Now living in Kildare, Niall is a cousin of publican Mick Crehan, who runs the renowned folk pub in the west end of Galway, The Crane.
Niall and the large army of musicians in the extended family are regular guests.
His brother Dermot got music playing parts on films such as the Lord of the Rings and Harry Potter and he managed to get Niall onto the likes of Downton Abbey.
This latest TV project is the latest foray into the world of film, explains his son Brian.
The story centres on an American chef who is invited to an Irish manor to cook a feast in order to convince the matriarch not to sell the home.
It premieres on Sunday, February 26 at 9pm on the E! Network starring Isabella Gomez, Ruairi O’Connor and Ronan Raftery.
‘No show’ TDs criticised at County Galway policing committee meeting
A county councillor has launched a stinging criticism of Oireachtas members for their repeated failure to attend County Galway Joint Policing Committee (JPC) meetings.
At a meeting of the JPC on Monday, Cllr Michael ‘Moegie’ Maher (photographed) said he believed it was time the three TDs on the committee decided if they wanted to remain, or give their place up to someone who would make use of it.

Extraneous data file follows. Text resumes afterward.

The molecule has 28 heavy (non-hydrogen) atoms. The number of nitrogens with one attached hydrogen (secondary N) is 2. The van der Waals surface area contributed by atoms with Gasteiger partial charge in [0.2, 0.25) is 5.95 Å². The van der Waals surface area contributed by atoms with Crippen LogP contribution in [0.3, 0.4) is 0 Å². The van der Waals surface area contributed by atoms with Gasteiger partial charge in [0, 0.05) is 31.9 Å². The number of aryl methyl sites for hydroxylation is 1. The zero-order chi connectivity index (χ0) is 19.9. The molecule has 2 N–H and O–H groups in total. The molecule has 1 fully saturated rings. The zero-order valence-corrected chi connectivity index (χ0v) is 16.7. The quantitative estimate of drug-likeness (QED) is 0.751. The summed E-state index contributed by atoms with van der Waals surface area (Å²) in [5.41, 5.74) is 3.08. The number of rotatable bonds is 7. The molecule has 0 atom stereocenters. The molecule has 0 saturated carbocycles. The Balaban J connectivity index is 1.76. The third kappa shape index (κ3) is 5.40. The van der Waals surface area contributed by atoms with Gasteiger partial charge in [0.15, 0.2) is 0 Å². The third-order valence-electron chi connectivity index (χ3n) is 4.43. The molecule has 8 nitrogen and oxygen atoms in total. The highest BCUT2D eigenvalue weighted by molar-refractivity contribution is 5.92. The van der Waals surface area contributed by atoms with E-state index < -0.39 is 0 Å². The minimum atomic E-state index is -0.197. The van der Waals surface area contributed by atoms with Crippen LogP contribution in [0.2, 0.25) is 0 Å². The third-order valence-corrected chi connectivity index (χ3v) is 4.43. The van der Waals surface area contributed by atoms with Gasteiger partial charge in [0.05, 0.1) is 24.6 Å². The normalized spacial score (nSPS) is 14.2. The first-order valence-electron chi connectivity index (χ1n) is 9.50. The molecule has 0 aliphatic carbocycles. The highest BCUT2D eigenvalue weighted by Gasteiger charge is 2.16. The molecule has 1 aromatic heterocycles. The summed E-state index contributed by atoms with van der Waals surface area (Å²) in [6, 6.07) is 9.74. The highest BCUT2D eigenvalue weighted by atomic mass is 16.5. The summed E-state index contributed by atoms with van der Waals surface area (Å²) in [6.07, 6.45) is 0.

“I am asking the Council to write out to our Oireachtas members and ask them do they want to be on this JPC or not, and if not, let someone else be on it,” blasted the Fine Gael councillor.
This followed repeated non-appearances from TDs representing the Oireachtas on the committee – the three representatives are Deputy Noel Grealish (Ind), Deputy Anne Rabbitte (FF) and Deputy Catherine Connolly (Ind).
Cllr Maher said the JPC, which sits around five times per year, was deliberately held on a Mondays to facilitate Oireachtas members who were in the Dáil later in the week. He said there were issues being raised regularly that required raising at a national level and it was incumbent on national representatives to bring those matters back to Dublin.
One such issue was the use of CCTV in the pursuit of illegal dumpers and travelling crime gangs, said Cllr Maher who is Cathaoirleach of the County Council.
“I would like our members of the Oireachtas to be taking the message back on CCTV,” he added, as representatives locally were getting no further as a result of data protection laws.
None of the three Oireachtas members were present for this week’s meeting. Chair of the JPC, Cllr Jim Cuddy, confirmed he had received an apology from Deputy Catherine Connolly.